a n d H e a l t h

New and growing enterprises seeking to achieve sustained business growth and stability are realising how their OSH performance can contribute. This is most noticeable in terms of satisfying the OSH requirements of clients. Not only do we now have higher staff morale and lower sickness, it also significantly benefits the retention of existing customers, and it is a real differentiator when winning new business and helping the company to expand. John Purnell, Regional Director, Cougar Automation Ltd The need for corporate businesses to act responsibly also leads to demands being placed on their suppliers. Investing in good OSH standards boosts the competitiveness of the enterprise, which also increases the potential to retain clients and win new business.

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Productivity and workers


Poor OSH performance has a disproportionate impact on small enterprises. The human and business costs of a workplace fatality, a major fire or high-profile prosecution are obvious. Some 60% of companies that are disrupted for longer than nine days go out of business. But well-performing enterprises can realise productivity benefits such as:
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Do your customers, investors or banks expect a responsible and properly risk-managed approach to OSH? Would your business be disrupted if an incident occurred? Would the loss of one or more key staff harm your business? Could you benefit from cheaper insurance or improved productivity? If the answer to any of these questions is yes, then OSH is likely to be a key business success factor for your enterprise. More information on OSH and economic performance is available at: http://osha.europa.eu/topics/business/performance More information on Malta and the UK is available at: www.hsa.ie, www.ohsa.org.mt and http://www.hse.gov.uk/economics/index.htm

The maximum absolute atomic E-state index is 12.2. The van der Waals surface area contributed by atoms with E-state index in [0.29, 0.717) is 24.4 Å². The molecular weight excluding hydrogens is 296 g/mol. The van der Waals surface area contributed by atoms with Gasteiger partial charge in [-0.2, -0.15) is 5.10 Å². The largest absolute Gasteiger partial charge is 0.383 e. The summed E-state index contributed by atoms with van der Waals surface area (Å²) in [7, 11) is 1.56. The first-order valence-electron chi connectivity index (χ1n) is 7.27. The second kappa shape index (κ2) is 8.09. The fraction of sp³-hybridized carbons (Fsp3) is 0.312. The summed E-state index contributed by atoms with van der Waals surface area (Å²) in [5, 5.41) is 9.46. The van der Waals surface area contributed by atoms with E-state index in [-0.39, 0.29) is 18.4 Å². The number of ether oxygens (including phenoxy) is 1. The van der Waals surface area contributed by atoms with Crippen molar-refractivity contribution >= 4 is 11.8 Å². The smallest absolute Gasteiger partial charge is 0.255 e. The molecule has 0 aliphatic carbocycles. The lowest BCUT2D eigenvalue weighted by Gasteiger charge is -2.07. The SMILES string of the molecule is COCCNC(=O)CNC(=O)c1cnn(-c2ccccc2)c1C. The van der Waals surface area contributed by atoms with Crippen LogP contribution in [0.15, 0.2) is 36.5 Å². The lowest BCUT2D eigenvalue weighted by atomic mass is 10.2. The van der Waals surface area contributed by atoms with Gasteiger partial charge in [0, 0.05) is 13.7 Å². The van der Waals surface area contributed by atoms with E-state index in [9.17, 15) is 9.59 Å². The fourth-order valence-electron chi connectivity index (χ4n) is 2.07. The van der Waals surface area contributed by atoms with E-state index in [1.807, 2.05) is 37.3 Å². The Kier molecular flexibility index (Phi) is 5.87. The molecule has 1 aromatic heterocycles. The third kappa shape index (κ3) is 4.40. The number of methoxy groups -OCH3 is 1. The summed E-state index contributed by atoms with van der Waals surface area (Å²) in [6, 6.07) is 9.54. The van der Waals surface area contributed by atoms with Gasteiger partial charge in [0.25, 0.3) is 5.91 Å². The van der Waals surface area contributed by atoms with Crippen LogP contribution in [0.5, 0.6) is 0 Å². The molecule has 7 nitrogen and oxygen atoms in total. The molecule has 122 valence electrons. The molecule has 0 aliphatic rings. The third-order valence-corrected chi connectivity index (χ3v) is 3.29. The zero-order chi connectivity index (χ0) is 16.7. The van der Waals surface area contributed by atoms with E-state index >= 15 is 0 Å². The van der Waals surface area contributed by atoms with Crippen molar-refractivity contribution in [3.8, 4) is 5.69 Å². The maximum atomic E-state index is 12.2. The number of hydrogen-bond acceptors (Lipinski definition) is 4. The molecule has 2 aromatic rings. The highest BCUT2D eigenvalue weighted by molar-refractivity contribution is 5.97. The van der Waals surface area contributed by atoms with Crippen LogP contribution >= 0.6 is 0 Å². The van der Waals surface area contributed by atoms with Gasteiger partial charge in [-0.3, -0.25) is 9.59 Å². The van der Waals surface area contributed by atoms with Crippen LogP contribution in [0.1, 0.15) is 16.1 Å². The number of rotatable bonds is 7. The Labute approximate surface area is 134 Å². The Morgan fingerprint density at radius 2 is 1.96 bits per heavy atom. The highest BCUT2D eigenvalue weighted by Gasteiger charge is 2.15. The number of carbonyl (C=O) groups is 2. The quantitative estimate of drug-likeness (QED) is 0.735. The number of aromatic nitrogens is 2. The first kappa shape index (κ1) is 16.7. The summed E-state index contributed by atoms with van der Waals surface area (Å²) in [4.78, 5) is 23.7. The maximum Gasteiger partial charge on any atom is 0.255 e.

afer working methods that also allow work to be done quicker s and with fewer people, reduced rates of accidents, incidents and ill health with  examples of sickness absence being halved, and

(3)  D. Leipziger (2001), SA8000: The definitive guide to the new social standard, Financial Times Prentice Hall.

European Agency for Safety and Health at Work Gran Va, 33, E-48009 Bilbao Tel. (+34) 94 479 43 60, Fax (+34) 94 479 43 83 E-mail: information@osha.europa.eu
European Agency for Safety and Health at Work. Reproduction is authorised provided the source is acknowledged. Printed in Belgium, 2007